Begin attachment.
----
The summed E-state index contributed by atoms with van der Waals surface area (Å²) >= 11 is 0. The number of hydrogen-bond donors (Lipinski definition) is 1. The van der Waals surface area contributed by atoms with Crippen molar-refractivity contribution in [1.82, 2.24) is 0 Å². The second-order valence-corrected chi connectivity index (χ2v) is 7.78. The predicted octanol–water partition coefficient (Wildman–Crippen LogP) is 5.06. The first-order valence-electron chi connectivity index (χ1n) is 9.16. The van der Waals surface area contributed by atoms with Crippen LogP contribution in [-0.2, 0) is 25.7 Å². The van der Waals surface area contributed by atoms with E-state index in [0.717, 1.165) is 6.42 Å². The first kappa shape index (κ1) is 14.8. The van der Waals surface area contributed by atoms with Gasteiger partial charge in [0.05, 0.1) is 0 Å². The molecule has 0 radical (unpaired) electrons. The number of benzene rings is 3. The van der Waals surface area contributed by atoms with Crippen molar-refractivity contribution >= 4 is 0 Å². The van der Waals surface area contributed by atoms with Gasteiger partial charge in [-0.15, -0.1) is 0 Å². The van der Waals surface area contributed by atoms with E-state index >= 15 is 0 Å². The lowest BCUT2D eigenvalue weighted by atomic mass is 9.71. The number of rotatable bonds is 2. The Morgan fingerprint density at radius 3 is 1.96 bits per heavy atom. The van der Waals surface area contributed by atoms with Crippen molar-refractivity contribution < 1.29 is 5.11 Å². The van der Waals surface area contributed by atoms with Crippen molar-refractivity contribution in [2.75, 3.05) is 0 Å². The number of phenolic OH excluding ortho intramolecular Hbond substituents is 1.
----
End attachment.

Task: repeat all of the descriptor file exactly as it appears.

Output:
The summed E-state index contributed by atoms with van der Waals surface area (Å²) >= 11 is 0. The number of hydrogen-bond donors (Lipinski definition) is 1. The van der Waals surface area contributed by atoms with Crippen molar-refractivity contribution in [1.82, 2.24) is 0 Å². The second-order valence-corrected chi connectivity index (χ2v) is 7.78. The predicted octanol–water partition coefficient (Wildman–Crippen LogP) is 5.06. The first-order valence-electron chi connectivity index (χ1n) is 9.16. The van der Waals surface area contributed by atoms with Crippen LogP contribution in [-0.2, 0) is 25.7 Å². The van der Waals surface area contributed by atoms with E-state index in [0.717, 1.165) is 6.42 Å². The first kappa shape index (κ1) is 14.8. The van der Waals surface area contributed by atoms with Gasteiger partial charge in [0.05, 0.1) is 0 Å². The molecule has 0 radical (unpaired) electrons. The number of benzene rings is 3. The van der Waals surface area contributed by atoms with Crippen molar-refractivity contribution >= 4 is 0 Å². The van der Waals surface area contributed by atoms with Gasteiger partial charge in [-0.15, -0.1) is 0 Å². The van der Waals surface area contributed by atoms with E-state index >= 15 is 0 Å². The lowest BCUT2D eigenvalue weighted by atomic mass is 9.71. The number of rotatable bonds is 2. The Morgan fingerprint density at radius 3 is 1.96 bits per heavy atom. The van der Waals surface area contributed by atoms with Crippen molar-refractivity contribution < 1.29 is 5.11 Å². The van der Waals surface area contributed by atoms with Crippen molar-refractivity contribution in [2.75, 3.05) is 0 Å². The number of phenolic OH excluding ortho intramolecular Hbond substituents is 1.